Mechanism of PrP-Amyloid Formation in Mice Without Transmissible Spongiform Encephalopathy
Chambers, Emily V.
Manson, Jean C.
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Jeffrey, M., McGovern, G., Chambers, E.V., King, D., González, L., Manson, J.C., Ghetti, B., Piccardo, P. and Barron, R.M. (2012) ‘Mechanism of prp-amyloid formation in mice without transmissible spongiform encephalopathy: mechanisms of prp-amyloid formation’, Brain Pathology, 22(1), pp. 58–66. Available at: https://doi.org/10.1111/j.1750-3639.2011.00508.x.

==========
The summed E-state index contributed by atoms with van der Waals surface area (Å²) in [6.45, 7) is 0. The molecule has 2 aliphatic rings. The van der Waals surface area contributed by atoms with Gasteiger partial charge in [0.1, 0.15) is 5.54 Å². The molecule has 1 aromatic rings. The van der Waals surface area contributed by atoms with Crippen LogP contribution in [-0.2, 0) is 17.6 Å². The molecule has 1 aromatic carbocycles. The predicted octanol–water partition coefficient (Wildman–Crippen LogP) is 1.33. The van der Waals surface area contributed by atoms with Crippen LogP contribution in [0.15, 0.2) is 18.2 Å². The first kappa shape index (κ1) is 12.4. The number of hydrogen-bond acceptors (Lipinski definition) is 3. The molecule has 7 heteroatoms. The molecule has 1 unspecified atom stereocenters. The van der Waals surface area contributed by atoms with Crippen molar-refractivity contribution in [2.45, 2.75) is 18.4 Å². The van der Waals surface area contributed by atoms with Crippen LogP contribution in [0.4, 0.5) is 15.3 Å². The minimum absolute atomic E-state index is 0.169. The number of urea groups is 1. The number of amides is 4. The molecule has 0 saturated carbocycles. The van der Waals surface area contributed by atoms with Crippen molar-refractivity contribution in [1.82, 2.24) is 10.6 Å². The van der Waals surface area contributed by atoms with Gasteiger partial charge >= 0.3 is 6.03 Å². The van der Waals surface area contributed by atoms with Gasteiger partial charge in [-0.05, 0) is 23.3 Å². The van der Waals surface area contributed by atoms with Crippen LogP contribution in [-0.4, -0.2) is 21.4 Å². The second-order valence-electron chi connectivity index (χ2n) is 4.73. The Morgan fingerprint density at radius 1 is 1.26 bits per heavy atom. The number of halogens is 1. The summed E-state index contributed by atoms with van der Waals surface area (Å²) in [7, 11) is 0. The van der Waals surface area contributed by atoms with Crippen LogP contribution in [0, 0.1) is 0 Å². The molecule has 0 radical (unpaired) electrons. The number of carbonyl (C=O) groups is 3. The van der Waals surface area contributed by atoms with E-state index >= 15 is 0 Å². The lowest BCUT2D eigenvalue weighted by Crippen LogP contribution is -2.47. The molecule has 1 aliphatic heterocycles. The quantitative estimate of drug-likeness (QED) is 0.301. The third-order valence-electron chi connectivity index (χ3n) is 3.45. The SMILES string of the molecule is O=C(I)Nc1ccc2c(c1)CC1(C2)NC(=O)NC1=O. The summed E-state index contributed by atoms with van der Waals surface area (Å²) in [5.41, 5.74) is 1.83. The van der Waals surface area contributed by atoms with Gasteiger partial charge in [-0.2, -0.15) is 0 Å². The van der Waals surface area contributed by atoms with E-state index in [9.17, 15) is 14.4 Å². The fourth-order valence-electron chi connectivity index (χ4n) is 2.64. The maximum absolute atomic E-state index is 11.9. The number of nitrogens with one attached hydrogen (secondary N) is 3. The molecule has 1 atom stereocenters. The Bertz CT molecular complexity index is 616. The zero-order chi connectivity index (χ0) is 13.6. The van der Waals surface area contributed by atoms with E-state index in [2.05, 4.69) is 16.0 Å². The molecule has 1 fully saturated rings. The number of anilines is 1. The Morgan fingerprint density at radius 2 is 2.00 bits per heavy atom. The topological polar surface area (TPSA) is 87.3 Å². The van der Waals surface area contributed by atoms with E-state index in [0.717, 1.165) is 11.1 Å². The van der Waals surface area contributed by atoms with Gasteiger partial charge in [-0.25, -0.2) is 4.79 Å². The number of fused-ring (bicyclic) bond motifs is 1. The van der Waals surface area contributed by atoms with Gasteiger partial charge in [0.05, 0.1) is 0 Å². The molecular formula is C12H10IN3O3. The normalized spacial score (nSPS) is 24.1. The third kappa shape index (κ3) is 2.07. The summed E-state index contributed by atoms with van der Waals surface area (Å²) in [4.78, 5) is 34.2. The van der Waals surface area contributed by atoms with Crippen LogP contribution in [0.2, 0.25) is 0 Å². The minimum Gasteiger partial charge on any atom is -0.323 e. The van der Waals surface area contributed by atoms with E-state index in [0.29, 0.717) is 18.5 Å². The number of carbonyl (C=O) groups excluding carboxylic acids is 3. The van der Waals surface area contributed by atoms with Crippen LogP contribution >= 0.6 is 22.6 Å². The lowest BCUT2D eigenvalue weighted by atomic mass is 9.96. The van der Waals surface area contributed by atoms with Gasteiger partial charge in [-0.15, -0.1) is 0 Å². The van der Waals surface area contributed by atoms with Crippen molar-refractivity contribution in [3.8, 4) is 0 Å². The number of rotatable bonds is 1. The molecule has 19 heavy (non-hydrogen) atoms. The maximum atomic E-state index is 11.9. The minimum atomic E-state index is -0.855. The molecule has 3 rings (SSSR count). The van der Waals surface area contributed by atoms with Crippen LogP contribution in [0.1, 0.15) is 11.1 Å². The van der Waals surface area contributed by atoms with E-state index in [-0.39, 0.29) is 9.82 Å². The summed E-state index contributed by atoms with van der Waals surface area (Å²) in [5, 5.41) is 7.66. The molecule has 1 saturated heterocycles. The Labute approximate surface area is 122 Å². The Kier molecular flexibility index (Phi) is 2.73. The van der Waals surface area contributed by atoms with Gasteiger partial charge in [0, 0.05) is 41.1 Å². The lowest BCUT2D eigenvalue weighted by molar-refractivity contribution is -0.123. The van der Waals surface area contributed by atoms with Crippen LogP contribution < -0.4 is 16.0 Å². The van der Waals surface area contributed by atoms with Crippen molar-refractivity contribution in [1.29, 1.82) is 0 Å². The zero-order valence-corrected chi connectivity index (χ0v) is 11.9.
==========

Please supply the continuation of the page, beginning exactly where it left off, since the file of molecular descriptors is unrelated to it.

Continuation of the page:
Gerstmann–Sträussler–Scheinker (GSS) P102L disease is a familial form of a transmissible spongiform encephalopathy (TSE) that can present with or without vacuolation of neuropil. Inefficient disease transmission into 101LL transgenic mice was previously observed from GSS P102L without vacuolation. However, several aged, healthy mice had large plaques composed of abnormal prion protein (PrPd). Here we perform the ultrastructural characterization of such plaques and compare them with PrPd aggregates found in TSE caused by an infectious mechanism. PrPd plaques in 101LL mice varied in maturity, with some being composed of deposits without visible amyloid fibrils. PrPd was present on cell membranes in the vicinity of all types of plaques. In contrast to the unicentric plaques seen in infectious murine scrapie, the plaques seen in the current model were multicentric and were initiated by protofibrillar forms of PrPd situated on oligodendroglia, astrocytes and neuritic cell membranes. We speculate that the initial conversion process leading to plaque formation begins with membrane-bound PrPC but that subsequent fibrillization does not require membrane attachment. We also observed that the membrane alterations consistently seen in murine scrapie and other infectious TSEs were not present in 101LL mice with plaques, suggesting differences in the pathogenesis of these conditions.